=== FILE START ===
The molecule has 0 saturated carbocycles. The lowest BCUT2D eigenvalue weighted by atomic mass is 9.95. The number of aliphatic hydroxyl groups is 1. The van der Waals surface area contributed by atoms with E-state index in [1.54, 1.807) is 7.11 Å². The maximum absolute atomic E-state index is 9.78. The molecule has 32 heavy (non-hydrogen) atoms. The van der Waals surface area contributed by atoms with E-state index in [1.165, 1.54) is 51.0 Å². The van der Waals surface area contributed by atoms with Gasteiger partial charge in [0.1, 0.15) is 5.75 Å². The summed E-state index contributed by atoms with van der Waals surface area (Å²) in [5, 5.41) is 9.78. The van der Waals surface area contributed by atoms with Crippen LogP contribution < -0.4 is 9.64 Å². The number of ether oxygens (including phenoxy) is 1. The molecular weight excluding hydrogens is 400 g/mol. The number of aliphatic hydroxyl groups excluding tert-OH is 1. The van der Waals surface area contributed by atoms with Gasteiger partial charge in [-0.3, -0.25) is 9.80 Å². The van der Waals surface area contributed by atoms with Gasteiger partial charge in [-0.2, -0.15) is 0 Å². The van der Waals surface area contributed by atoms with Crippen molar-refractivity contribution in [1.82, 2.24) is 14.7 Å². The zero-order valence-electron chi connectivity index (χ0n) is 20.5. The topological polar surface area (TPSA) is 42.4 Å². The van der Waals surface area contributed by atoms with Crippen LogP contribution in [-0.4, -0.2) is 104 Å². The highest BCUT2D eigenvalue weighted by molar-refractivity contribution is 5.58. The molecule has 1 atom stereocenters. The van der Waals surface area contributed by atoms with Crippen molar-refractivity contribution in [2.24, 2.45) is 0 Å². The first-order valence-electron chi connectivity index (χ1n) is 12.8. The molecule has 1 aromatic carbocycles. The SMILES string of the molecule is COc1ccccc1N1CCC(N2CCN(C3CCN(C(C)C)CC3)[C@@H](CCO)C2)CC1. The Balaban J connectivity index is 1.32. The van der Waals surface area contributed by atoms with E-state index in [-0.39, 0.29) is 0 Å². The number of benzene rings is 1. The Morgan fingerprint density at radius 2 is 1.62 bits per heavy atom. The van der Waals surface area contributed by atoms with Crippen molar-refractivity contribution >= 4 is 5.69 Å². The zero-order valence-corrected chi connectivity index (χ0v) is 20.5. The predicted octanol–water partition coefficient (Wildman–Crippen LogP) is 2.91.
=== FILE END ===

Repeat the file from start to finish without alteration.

The molecule has 0 saturated carbocycles. The lowest BCUT2D eigenvalue weighted by atomic mass is 9.95. The number of aliphatic hydroxyl groups is 1. The van der Waals surface area contributed by atoms with E-state index in [1.54, 1.807) is 7.11 Å². The maximum absolute atomic E-state index is 9.78. The molecule has 32 heavy (non-hydrogen) atoms. The van der Waals surface area contributed by atoms with E-state index in [1.165, 1.54) is 51.0 Å². The van der Waals surface area contributed by atoms with Gasteiger partial charge in [0.1, 0.15) is 5.75 Å². The summed E-state index contributed by atoms with van der Waals surface area (Å²) in [5, 5.41) is 9.78. The van der Waals surface area contributed by atoms with Crippen LogP contribution < -0.4 is 9.64 Å². The number of ether oxygens (including phenoxy) is 1. The molecular weight excluding hydrogens is 400 g/mol. The number of aliphatic hydroxyl groups excluding tert-OH is 1. The van der Waals surface area contributed by atoms with Gasteiger partial charge in [-0.3, -0.25) is 9.80 Å². The van der Waals surface area contributed by atoms with Gasteiger partial charge in [-0.2, -0.15) is 0 Å². The van der Waals surface area contributed by atoms with Crippen molar-refractivity contribution in [1.82, 2.24) is 14.7 Å². The zero-order valence-electron chi connectivity index (χ0n) is 20.5. The topological polar surface area (TPSA) is 42.4 Å². The van der Waals surface area contributed by atoms with Crippen LogP contribution in [-0.4, -0.2) is 104 Å². The highest BCUT2D eigenvalue weighted by molar-refractivity contribution is 5.58. The molecule has 1 atom stereocenters. The van der Waals surface area contributed by atoms with Crippen molar-refractivity contribution in [2.24, 2.45) is 0 Å². The first-order valence-electron chi connectivity index (χ1n) is 12.8. The molecule has 1 aromatic carbocycles. The SMILES string of the molecule is COc1ccccc1N1CCC(N2CCN(C3CCN(C(C)C)CC3)[C@@H](CCO)C2)CC1. The Balaban J connectivity index is 1.32. The van der Waals surface area contributed by atoms with E-state index in [-0.39, 0.29) is 0 Å². The number of benzene rings is 1. The Morgan fingerprint density at radius 2 is 1.62 bits per heavy atom. The van der Waals surface area contributed by atoms with Crippen molar-refractivity contribution >= 4 is 5.69 Å². The zero-order valence-corrected chi connectivity index (χ0v) is 20.5. The predicted octanol–water partition coefficient (Wildman–Crippen LogP) is 2.91.